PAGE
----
Come to Chiltern, just don't stay: Ruth Picardie reports on how a rising population is threatening the London commuter's last refuge

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TRAFFIC has come to a standstill in the pretty village of Chalfont St Giles; the high street is being resurfaced and only one lane is open. Several minutes pass, but still no horns are honked, no insults exchanged through open windows. Instead, a man in a blue Range Rover hops out of his car and politely asks the driver who is blocking the road to move. The driver obliges and the traffic moves on. 'Awful, isn't it,' says the nice lady in the chemist, as a steamroller thunders past. 'Still, it'll be nice once it's finished.'

Who can wonder that the population of Chiltern District - a 50,000-acre pocket of hamlets, villages and small towns in south Buckinghamshire - was this week forecast to grow faster than any other part of Britain during the coming decade? According to CACI, a census analysis company, the district's population will increase by 13.8 per cent, from 89,687 in 1991 to 102,076 in 2001. This is in direct contrast to Liverpool, forecast to shrink by 13.9 per cent, from 480,749 in 1991 to 413,616 in 2001.

There are no ugly new towns or urban splodges in Chiltern - Watford and Hemel Hempstead are to the east, Slough to the south, High Wycombe to the west and Aylesbury to the north. 'This is the district of rolling chalk and clay hills,' reports the district's official guidebook . . . ethereal beechwoods, burnished cornfields, rich meadows and open commons . . . Well-maintained lanes wind deep between high hanks of hedge and twist through sun dappled woods.'

At the same time, Chiltern lies on a modern ley line, outside the M25 but inside the London underground system - the Metropolitan Line comes to a halt in the small towns of Amersham and Chesham. The journey to Baker Street (single fare pounds 3.90) takes 35 minutes. Even the tiny villages - Great Missenden, Little Chalfont, Seer Green - are linked to London by train. The district's eastern boundary is flush with the M25, while the M40 marks the south.

In short, Chiltern is the last refuge of the London commuter, a dreamland of green belt, four-bedroom semis with 2.2 children, and low crime. Its residents come here to get away from London: its pollution; its dog-fouled parks; its poor schools; its noisy neighbours.

Urban escape has a long tradition in Chiltern: Milton was living in the City of London when the Plague reached its apogee, in 1665. His friend Thomas Ellwood found him a 'pretty box' in Chalfont St Giles, with a beautiful garden. Milton moved in with his family, and finished Paradise Lost.

Today, however, the people of Chiltern are not refugees from the inner city, but from the suburbs. 'People migrate from Pinner and Uxbridge and Harrow,' says Bob Eltze, who works as an estate agent in Chalfont St Giles. 'They want to get out a bit further.'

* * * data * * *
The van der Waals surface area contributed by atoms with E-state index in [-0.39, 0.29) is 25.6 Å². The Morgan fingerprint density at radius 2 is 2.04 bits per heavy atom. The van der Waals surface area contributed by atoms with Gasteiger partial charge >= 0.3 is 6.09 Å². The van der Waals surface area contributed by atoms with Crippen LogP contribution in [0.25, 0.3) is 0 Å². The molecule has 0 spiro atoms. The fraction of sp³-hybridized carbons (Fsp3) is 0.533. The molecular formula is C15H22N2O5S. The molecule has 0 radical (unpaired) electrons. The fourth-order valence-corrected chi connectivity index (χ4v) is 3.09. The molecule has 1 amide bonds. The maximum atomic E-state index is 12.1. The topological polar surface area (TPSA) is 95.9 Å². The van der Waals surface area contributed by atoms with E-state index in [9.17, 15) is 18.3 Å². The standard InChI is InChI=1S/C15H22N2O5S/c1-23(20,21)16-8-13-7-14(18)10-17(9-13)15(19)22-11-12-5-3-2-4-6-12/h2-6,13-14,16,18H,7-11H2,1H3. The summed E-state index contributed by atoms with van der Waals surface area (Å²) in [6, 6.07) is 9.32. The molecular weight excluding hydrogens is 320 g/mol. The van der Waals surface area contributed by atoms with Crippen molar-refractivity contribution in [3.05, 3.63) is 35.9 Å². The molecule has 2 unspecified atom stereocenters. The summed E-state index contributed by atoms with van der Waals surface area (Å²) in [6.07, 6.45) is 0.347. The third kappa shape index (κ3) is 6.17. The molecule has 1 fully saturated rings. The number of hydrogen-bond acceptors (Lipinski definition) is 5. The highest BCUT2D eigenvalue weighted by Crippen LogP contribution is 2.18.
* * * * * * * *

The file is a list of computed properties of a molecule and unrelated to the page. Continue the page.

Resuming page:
Jonathan, a self-employed sound engineer, moved from Ealing last year. 'We wanted our little boy to grow up with a few trees,' he explains. And an education: three of Britain's top 50 state grammar schools are in south Buckinghamshire. In 1992-93, 82 per cent of pupils stayed on in full-time education after the age of 16, against a national average of 65 per cent. In the district, 58 per cent gained five or more GCSEs at grade C or above, compared with a national average of 38 per cent.

Bill, a 37-year-old civil servant who commutes to Wembley by tube, moved to Chesham seven years ago, escaping from Greenford in Middlesex. 'There are no disadvantages living here,' he says. 'Our only concern is green belt being swallowed up.'

The new people of Chiltern may have come for the green belt, but they have brought a suburban mentality with them. Ron, a 50-year-old worker on the Underground has lived in Chesham his whole life. His mother and his two sons live 200 yards away. 'I can remember when it was a little town,' he says. 'Now I can stand in the centre for quarter of an hour and I won't know anybody.' Bill, the civil servant, agrees: 'You do get to know people on a nodding basis over a number of years.'

Unfortunately, for London's suburban refugees, Chiltern appears to be full. 'Chiltern District has a population of 90,000 people,' explained a recent submission to the local government commission, 'which is not expected to increase.' In fact, the district council has forecast a population decrease by 2001, to 86,110. If more homes are built, Chiltern will lose its green belt and turn into Pinner. Already it is criss-crossed with trunk roads and choked with cars. The main problem for the Amersham police is theft from cars. 'Good value stereos,' says Constable Ronald Hale, 'and mobile phones'.

But people are still trying to get into the Chiltern anti-ghetto. There are nine estate agents in Amersham (population 17,600) and two in the high street of Chalfont St Giles (but one butcher and one baker). However, there is little movement. 'We have a shortage of properties across the range,' says Heather Sparks, manager of one of the Amersham nine.

This week's census analysis may be right about Liverpool and the other urban centres forecast for decline. Chiltern, however, looks set to prove the statisticians wrong.

Sandra Barwick is covering the European elections.

(Photograph omitted)

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